R1b—Gene Of Modern Civilization (And Red Hair)
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Above, VDARE.com Editor Peter Brimelow holds up red-headed daughter Victoria Beauregard, representing the future of the R1b gene.

As part of Israeli foundation executive Yoram Hazony’s attempt to steer America’s burgeoning nationalism into politically acceptable (to him) channels, he felt obliged to argue that Judaism in general and Israel in particular are proposition entities i.e. have no ethnic dimension. Of course this is absurd, as I was easily able to demonstrate. But when VDARE.com Editor Peter Brimelow similarly refuted Hazony, he also noted that an ethnic dimension “is not that unusual in long-established nation-states. Some 60% of English men, and 80% of Irish men, carry the R1b haplogroup, as I do myself).” So what about this R1b haplogroup?

Simply put, it is the gene that pretty much defines being Western European. As such, it is the gene of modern civilization.

And, curiously, it’s often also the gene for red hair.

R1b is the Y chromosome haplogroup of between 60 and 100% of the Irish, Welsh, and southern English, as well as in much of France and Spain. For the rest of Western Europe, it’s the paternal line of between 30% and 60% of the population. (And about half of American men are R1-b [Race, Ancestry, and Genetic Composition of the U.S., by Richard Morrill, NewGeography.com, September 23, 2015].

According to genetic analyses of archaeological finds, R1b first made an appearance in Europe—specifically Veneto in Italy—about 14,000 years ago [The genetic history of Ice Age Europe, Q. Fu et al., Nature, 2016] with the original point of origin believed to be somewhere in Western Asia [A major Y-chromosome haplogroup R1b Holocene effect in Central and Western Europe, by N. Myres et al., European Journal of Human Genetics, 2010].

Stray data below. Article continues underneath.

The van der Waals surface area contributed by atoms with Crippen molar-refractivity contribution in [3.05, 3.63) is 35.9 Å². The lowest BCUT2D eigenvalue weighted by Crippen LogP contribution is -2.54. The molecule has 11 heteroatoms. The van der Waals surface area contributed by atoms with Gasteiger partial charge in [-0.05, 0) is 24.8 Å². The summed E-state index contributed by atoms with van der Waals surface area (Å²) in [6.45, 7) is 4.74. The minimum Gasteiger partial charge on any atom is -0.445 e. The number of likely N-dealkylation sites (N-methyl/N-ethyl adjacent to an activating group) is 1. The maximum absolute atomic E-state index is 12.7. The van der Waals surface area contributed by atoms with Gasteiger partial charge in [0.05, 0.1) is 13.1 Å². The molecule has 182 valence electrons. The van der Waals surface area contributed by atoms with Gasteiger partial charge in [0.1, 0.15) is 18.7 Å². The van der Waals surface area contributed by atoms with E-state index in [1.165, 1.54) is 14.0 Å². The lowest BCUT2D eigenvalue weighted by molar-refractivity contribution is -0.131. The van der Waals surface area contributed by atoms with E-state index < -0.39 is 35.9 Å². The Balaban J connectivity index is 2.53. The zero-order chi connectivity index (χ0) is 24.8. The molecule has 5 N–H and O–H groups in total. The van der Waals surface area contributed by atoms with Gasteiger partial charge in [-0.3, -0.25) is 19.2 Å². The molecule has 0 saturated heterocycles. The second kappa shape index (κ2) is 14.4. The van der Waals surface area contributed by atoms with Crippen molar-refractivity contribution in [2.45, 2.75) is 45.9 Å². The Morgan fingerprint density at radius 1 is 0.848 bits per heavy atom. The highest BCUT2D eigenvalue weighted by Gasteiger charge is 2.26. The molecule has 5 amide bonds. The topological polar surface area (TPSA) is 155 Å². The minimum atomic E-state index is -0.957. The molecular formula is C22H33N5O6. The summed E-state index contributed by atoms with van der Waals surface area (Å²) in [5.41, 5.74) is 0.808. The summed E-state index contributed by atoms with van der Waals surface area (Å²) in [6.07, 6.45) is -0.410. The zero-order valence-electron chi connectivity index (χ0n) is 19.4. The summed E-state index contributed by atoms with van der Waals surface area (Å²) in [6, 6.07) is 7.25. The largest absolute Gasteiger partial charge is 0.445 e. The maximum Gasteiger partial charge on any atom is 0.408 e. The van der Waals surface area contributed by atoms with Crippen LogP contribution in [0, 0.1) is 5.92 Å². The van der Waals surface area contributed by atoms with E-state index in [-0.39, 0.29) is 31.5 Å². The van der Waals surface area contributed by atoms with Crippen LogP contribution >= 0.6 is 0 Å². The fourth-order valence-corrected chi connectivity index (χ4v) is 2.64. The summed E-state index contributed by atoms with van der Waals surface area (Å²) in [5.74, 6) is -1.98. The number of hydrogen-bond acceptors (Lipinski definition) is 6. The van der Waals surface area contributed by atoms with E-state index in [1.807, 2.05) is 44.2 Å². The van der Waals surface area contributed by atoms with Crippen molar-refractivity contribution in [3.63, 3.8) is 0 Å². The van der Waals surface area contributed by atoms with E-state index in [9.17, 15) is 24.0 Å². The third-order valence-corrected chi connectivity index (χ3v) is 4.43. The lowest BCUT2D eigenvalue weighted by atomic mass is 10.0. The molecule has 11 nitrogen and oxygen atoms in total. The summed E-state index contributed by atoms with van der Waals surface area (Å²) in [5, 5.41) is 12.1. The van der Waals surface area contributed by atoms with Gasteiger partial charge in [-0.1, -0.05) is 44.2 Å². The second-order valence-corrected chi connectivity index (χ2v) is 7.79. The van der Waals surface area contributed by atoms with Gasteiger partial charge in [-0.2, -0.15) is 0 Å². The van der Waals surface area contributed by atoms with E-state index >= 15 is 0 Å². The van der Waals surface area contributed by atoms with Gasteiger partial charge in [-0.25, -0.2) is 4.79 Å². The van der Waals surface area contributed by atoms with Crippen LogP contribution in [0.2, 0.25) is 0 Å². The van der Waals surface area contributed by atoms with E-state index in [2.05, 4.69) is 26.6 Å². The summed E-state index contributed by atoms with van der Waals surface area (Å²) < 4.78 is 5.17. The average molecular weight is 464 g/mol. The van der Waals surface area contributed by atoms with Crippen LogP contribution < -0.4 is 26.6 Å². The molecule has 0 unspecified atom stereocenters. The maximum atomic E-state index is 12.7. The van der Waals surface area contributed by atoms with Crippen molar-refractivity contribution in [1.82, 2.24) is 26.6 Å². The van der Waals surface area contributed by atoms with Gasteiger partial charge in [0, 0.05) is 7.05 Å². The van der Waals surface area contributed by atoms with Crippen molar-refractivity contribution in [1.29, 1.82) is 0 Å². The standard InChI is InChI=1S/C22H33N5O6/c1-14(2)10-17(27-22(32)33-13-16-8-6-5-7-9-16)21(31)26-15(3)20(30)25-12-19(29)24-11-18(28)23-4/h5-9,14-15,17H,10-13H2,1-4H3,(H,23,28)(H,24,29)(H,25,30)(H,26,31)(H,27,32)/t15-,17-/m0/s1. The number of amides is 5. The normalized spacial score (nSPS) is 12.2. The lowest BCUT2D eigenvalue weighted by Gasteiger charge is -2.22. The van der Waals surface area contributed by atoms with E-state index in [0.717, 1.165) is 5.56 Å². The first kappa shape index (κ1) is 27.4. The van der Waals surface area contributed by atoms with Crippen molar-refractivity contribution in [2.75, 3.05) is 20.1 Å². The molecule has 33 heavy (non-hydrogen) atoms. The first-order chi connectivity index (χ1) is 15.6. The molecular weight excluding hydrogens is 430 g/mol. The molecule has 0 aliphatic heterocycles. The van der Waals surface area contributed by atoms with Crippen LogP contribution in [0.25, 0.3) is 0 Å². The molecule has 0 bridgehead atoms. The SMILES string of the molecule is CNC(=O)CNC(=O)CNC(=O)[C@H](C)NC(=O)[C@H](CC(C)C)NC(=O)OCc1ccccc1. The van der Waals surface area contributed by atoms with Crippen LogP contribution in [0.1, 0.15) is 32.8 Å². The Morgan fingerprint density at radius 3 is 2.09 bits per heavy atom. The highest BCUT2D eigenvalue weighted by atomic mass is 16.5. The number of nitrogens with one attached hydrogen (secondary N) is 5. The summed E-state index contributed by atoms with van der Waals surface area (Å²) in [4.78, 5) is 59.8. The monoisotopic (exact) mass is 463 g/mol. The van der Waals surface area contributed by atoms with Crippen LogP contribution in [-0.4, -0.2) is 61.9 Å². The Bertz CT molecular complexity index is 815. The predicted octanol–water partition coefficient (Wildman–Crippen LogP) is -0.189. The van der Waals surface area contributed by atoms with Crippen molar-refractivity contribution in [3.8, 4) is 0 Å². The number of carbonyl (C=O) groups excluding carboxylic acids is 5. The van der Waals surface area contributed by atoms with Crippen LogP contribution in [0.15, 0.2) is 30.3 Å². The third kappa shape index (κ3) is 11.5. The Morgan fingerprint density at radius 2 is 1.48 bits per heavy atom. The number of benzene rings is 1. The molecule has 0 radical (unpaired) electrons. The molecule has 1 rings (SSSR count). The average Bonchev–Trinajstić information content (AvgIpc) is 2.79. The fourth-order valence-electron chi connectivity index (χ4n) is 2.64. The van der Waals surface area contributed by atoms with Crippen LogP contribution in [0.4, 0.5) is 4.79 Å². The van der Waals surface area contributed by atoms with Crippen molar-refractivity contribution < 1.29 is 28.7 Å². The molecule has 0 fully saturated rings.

The so-called “Kurgan Hypothesis” advanced by Lithuanian archaeologist Marija Gimbutas (1921-1994) holds that this area of Western Asia was the proto-Indo-European Homeland. Consistent with Gimbutas’ idea, various studies have now shown that R1b spread from Western Asia to Western Europe, and that this also parallels the path of Indo-European languages [Eight thousand years of natural selection in Europe, by I. Mathieson et al., bioRxiv, 2015].

https://images-na.ssl-images-amazon.com/images/I/A1lDDJ-bWeL.jpgAlmost all languages in Europe are Indo-European, as are many West Asian languages, such as Hindi, Persian, Kurdish and Pashto. The European exceptions are the Finno-Ugric languages of Finnish, Estonian and Hungarian and the isolate of Basque. It has been argued that Basque is an “Old European” language, present before either Finno-Ugric peoples or Indo-Europeans arrived [The Basque History of the World, by Mark Kurlansky]. Finno-Ugric languages simply reflect migration of their speakers from the east.  

R1b’s presence is extremely high in the far west of Europe and decreases as you move eastwards. This is because R1b in the East has had longer to be diluted by other migrations. It has been argued that R1b spread northwest with the Indo-Europeans, who had originated farming in the Middle East roughly 12,000 years ago and were therefore able to outcompete indigenous hunter-gatherers. This fits with other findings if we remember that the estimates of age for skeletons can only be approximate. Indo-Europeans eventually ended up in Ireland, where they found a natural barrier to any further westward expansion in the form of the Atlantic Ocean [The peopling of Europe, by B. Arredi et al., in M. Crawford, Anthropological Genetics, 2007, p.394].

In line with this, all of the more recent subclades to R1b have developed in Europe.